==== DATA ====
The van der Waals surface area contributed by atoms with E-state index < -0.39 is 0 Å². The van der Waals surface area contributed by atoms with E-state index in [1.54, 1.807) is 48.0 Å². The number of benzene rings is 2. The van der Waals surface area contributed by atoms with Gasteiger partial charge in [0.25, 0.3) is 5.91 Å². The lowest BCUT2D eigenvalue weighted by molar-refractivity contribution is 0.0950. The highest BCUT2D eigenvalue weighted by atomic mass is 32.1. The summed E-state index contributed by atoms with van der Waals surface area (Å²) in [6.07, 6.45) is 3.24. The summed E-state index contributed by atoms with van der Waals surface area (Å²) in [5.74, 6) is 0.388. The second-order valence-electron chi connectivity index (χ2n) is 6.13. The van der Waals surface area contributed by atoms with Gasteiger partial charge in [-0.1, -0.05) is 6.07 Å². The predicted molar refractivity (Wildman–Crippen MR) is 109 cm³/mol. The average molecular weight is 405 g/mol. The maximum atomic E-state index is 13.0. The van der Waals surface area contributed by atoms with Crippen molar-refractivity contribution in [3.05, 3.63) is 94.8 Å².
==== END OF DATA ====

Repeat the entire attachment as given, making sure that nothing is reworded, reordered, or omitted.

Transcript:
The van der Waals surface area contributed by atoms with E-state index < -0.39 is 0 Å². The van der Waals surface area contributed by atoms with E-state index in [1.54, 1.807) is 48.0 Å². The number of benzene rings is 2. The van der Waals surface area contributed by atoms with Gasteiger partial charge in [0.25, 0.3) is 5.91 Å². The lowest BCUT2D eigenvalue weighted by molar-refractivity contribution is 0.0950. The highest BCUT2D eigenvalue weighted by atomic mass is 32.1. The summed E-state index contributed by atoms with van der Waals surface area (Å²) in [6.07, 6.45) is 3.24. The summed E-state index contributed by atoms with van der Waals surface area (Å²) in [5.74, 6) is 0.388. The second-order valence-electron chi connectivity index (χ2n) is 6.13. The van der Waals surface area contributed by atoms with Gasteiger partial charge in [-0.1, -0.05) is 6.07 Å². The predicted molar refractivity (Wildman–Crippen MR) is 109 cm³/mol. The average molecular weight is 405 g/mol. The maximum atomic E-state index is 13.0. The van der Waals surface area contributed by atoms with Crippen molar-refractivity contribution in [3.05, 3.63) is 94.8 Å².